SOMETHING popped up on my Facebook feed the other day. It may well be the most Sydney event ever.
Called Rumble in the Jungle, all the ingredients are there: it's exclusive, it's on trend, it's quirky, it's super secret and it's served with lashings of FOMO - don't you dare miss out on this incredible happening, the post seems to tacitly and ominously warn.
You have to register for free tickets in advance: if your name's not down, Sydneysider, you're not getting in. Then pick a timeslot.
And the location for said Rumble, which takes place next Saturday? Well, it's a mystery, to be revealed closer to the date. Because, as we know, location unknown always equals extra excitement.
So what is Rumble in the Jungle. A trendy new nightclub? A beachside alfresco dinner party et la Diner en Blanc?
Non Madame et Monsieur. Rumble in the Jungle is an indoor plant sale. That's right, funsters, an indoor bloody plant sale.
Surely, Sydney cannot go no further up its own perpetually pampered posterior than persuading the hipster masses to sign up for a strict timeslot to head to an unknown location to visit a garden centre.
When you have to buy tickets in advance and await a text message for the location of a plant sale as if it's an illegal rave from the 1990s, you know we have now reached peak Sydney.
Sign up, say promoters Jungle Collective, and look forward to "designer pots! Jungle tunes and vibes! Style inspiration!"
"We are throwing a bigger and better plant party!" they enthuse.
If that's an indoor plant party what's going to happen when the succulent loving hordes in attendance discover Bunnings? They will literally die.
But how to explain Bunnings? Here goes, it's like Rumble except it's a 24/7 foliage festival! Which you can rock up to any time you damn well wish! No tickets! No logging on to EventBrite! No FOMO!
I confess, I know someone who went to a previous Rumble and she loved it. She told me she enthused to her dad about the sheds full of cactuses, the rooms overflowing with ferns. He agreed it did sound good, but she did know there are places at least as big as that beyond the inner city bubble that are open seven days a week, right?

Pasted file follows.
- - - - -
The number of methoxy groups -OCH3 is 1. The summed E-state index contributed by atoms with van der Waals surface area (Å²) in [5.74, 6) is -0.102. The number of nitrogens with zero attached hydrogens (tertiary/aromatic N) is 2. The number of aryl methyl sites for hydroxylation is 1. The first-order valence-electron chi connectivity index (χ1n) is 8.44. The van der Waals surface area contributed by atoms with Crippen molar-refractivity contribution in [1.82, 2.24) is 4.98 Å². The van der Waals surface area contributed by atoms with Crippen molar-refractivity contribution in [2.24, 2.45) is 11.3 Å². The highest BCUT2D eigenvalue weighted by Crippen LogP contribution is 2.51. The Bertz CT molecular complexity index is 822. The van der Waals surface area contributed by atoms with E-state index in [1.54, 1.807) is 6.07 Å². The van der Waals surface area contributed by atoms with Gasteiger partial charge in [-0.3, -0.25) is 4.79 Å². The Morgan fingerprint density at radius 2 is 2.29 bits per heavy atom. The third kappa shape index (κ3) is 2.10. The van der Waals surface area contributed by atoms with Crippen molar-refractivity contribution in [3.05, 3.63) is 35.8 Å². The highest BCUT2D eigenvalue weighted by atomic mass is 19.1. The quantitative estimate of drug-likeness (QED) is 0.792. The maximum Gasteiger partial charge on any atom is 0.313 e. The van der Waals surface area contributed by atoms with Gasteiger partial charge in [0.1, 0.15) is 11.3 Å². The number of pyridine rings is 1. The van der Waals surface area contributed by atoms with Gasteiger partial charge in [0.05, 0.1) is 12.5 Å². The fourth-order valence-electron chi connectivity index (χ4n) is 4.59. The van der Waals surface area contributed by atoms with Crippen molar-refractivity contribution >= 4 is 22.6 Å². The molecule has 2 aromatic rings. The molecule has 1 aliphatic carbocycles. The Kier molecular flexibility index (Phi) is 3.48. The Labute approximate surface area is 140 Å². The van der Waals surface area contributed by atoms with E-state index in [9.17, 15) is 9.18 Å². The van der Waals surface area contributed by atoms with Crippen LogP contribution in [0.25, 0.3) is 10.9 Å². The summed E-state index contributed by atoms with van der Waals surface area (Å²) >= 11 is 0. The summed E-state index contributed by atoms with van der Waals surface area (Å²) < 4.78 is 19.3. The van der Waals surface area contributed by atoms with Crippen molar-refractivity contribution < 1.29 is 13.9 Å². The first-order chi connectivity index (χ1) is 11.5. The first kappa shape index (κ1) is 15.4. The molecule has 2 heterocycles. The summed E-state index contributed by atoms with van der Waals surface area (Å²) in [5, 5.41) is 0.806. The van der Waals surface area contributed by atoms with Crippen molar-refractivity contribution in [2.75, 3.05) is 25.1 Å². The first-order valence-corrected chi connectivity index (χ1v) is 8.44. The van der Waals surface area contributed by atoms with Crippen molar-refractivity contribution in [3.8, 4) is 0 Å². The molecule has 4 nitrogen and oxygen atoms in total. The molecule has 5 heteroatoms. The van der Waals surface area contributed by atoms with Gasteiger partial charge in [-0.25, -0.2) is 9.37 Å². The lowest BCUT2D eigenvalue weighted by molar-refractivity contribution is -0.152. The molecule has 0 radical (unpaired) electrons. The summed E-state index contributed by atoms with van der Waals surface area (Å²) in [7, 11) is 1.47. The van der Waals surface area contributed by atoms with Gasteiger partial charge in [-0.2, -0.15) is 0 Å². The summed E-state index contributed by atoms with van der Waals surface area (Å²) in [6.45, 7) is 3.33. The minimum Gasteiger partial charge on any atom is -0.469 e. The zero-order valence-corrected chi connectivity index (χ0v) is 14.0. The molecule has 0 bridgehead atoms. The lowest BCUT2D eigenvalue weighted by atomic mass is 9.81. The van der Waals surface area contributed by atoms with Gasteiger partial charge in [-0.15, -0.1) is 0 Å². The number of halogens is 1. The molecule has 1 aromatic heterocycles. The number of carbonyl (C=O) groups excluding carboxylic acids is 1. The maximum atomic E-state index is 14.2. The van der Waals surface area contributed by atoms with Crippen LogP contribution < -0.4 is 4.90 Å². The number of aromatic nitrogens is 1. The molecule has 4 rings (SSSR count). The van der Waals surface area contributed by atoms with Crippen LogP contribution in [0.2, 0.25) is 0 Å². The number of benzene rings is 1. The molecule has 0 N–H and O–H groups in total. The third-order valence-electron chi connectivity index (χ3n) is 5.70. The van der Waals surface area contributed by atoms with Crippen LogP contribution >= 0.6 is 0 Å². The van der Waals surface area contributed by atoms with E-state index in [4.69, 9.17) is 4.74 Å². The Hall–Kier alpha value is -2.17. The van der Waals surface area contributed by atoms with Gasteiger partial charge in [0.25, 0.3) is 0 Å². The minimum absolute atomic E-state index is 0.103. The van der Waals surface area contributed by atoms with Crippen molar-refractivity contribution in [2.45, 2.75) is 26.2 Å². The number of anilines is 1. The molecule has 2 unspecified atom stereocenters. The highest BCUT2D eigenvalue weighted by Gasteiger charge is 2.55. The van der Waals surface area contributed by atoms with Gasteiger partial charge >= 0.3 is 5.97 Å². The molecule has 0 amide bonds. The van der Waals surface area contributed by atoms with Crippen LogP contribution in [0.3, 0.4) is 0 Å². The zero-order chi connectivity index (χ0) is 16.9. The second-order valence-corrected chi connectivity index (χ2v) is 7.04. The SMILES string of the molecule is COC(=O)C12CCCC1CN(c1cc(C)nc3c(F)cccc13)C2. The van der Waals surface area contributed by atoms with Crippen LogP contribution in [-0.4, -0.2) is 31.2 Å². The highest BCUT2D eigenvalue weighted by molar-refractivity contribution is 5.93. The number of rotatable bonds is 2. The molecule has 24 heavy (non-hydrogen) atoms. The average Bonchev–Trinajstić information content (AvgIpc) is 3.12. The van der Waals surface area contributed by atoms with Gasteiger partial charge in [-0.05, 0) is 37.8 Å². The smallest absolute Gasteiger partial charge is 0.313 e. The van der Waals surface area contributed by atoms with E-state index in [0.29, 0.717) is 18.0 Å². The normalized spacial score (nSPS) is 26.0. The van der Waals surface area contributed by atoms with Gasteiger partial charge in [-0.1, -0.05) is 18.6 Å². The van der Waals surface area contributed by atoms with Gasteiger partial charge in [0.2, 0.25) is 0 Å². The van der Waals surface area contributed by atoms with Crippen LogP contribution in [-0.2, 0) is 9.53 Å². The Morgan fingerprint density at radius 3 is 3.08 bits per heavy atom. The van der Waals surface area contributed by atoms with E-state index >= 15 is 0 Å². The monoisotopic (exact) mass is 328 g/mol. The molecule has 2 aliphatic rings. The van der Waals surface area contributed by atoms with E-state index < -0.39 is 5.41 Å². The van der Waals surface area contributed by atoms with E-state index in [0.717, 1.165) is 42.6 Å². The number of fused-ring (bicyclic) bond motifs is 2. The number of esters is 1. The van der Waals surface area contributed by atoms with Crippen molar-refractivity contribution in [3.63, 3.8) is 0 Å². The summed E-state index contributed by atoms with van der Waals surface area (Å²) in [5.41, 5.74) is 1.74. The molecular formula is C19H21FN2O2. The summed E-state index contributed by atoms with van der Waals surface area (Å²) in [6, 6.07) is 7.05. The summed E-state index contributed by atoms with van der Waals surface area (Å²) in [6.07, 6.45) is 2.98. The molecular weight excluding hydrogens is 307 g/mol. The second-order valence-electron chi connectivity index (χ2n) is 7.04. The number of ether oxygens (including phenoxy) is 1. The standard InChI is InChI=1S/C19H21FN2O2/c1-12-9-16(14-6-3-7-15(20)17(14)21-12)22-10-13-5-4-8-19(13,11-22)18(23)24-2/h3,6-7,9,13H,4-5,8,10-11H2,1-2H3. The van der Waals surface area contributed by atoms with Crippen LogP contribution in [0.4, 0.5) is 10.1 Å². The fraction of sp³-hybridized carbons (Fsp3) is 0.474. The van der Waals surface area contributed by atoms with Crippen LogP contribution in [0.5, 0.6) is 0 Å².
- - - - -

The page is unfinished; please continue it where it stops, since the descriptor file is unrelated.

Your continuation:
How did Sydney get to this - this combination of our love for one day one-off special events coupled with our gullibility about being sucked into believing things really are only available for a limited time?
Remember when fashion store Zara opened and they made people queue down the street? Zara wasn't full, there was plenty of room, but the queues made us believe if we didn't get in right away we would forever miss out on owning a T-shirt.
An indoor plant sale dressed up as the Second Coming of Christ herself is, I fear, a symptom of a hollowness at the centre of this city. A need to be endlessly entertained because, otherwise, we're at a bit of a loss.
We are beguiled by the twinkling of the sea and the insta-worthy sundowners by the Opera House.
But it's all surface. When we look deeper what else does the city offer? Live music is but a charming memory; edgy districts like Kings Cross are shadows of their former selves, with the tearing down of the Sirius building the Harbour is being sanitised of all but the ultra-rich.
Perhaps this is why a net 44 people leave Sydney every day for other parts of Australia. Because this city is an exhausting round of keeping up with the Joneses, even when it comes to pot plants.
Some things, Sydney does get right. Give me a month of Vivid lighting up the evenings over the 12 hours of Melbourne's suffocatingly packed White Night. And Mardi Gras is unrivalled.
But the rest of the time, into the void tumble these nonsense events. Remember Curious Labyrinth, a $45 a head function that promised to "take you through a maze in a secret location" but ended up delivering no more than an overpriced entry to a Bondi bar.
The New Year's functions that promise a curated food and dessert event, below an umbrella of fireworks, but end up being a three hour queue for a food truck sausage.
Or the Opera House's outdoor gigs where the volume has to be turned down lest the multi-millionaire neighbours living in harbour view apartments have to turn their TV volume up.
And now we have a plant sale dressed up as an event so exclusive you have to go through hoops to get your hands on a wilting fern.
It's enough to want to make you move to Melbourne where they wouldn't fall over themselves for such obvious nonsense. But tragedy, I looked further into Jungle Collective and, it appears, it's not a Sydney concept it all, it's from Melbourne.
All it seems, is lost. Knock, knock Brisbane, any vacancies? Lack of secret plant sales is a must.